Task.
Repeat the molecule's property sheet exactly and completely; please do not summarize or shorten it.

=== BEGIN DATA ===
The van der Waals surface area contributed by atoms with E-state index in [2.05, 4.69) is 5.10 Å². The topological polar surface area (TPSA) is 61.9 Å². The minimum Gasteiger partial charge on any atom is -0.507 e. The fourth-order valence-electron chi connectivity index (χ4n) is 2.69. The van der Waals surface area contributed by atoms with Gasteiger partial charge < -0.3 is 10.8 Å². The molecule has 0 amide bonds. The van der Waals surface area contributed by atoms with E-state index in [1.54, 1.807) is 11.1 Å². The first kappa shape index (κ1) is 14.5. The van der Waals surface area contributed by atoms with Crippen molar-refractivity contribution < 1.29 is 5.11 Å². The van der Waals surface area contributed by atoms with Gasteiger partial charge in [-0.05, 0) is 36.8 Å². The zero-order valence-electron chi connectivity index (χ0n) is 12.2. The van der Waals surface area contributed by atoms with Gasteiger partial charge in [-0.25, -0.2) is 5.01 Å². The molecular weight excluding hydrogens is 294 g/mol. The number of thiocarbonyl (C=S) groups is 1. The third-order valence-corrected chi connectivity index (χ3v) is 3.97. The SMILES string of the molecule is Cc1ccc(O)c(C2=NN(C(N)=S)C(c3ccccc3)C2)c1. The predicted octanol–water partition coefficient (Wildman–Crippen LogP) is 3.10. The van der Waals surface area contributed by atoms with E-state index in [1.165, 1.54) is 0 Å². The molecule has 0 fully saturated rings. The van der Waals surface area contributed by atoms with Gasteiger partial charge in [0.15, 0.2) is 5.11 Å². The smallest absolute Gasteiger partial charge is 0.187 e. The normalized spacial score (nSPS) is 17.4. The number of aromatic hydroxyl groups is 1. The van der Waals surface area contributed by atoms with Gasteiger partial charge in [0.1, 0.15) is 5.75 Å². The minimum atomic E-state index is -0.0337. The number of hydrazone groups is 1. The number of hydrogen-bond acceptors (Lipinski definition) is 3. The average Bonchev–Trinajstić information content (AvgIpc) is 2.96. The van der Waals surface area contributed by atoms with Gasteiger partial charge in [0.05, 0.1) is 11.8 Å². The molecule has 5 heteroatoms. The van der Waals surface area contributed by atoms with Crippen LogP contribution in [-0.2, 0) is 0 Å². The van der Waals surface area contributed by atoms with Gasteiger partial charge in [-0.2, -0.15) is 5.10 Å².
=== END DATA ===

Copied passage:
The van der Waals surface area contributed by atoms with E-state index in [2.05, 4.69) is 5.10 Å². The topological polar surface area (TPSA) is 61.9 Å². The minimum Gasteiger partial charge on any atom is -0.507 e. The fourth-order valence-electron chi connectivity index (χ4n) is 2.69. The van der Waals surface area contributed by atoms with Gasteiger partial charge < -0.3 is 10.8 Å². The molecule has 0 amide bonds. The van der Waals surface area contributed by atoms with E-state index in [1.54, 1.807) is 11.1 Å². The first kappa shape index (κ1) is 14.5. The van der Waals surface area contributed by atoms with Crippen molar-refractivity contribution < 1.29 is 5.11 Å². The van der Waals surface area contributed by atoms with Gasteiger partial charge in [-0.05, 0) is 36.8 Å². The zero-order valence-electron chi connectivity index (χ0n) is 12.2. The van der Waals surface area contributed by atoms with Gasteiger partial charge in [-0.25, -0.2) is 5.01 Å². The molecular weight excluding hydrogens is 294 g/mol. The number of thiocarbonyl (C=S) groups is 1. The third-order valence-corrected chi connectivity index (χ3v) is 3.97. The SMILES string of the molecule is Cc1ccc(O)c(C2=NN(C(N)=S)C(c3ccccc3)C2)c1. The predicted octanol–water partition coefficient (Wildman–Crippen LogP) is 3.10. The van der Waals surface area contributed by atoms with E-state index in [1.165, 1.54) is 0 Å². The molecule has 0 fully saturated rings. The van der Waals surface area contributed by atoms with Gasteiger partial charge in [0.15, 0.2) is 5.11 Å². The smallest absolute Gasteiger partial charge is 0.187 e. The normalized spacial score (nSPS) is 17.4. The number of aromatic hydroxyl groups is 1. The van der Waals surface area contributed by atoms with Gasteiger partial charge in [0.1, 0.15) is 5.75 Å². The minimum atomic E-state index is -0.0337. The number of hydrazone groups is 1. The number of hydrogen-bond acceptors (Lipinski definition) is 3. The average Bonchev–Trinajstić information content (AvgIpc) is 2.96. The van der Waals surface area contributed by atoms with Gasteiger partial charge in [0.05, 0.1) is 11.8 Å². The molecule has 5 heteroatoms. The van der Waals surface area contributed by atoms with Crippen LogP contribution in [-0.2, 0) is 0 Å². The van der Waals surface area contributed by atoms with Gasteiger partial charge in [-0.2, -0.15) is 5.10 Å².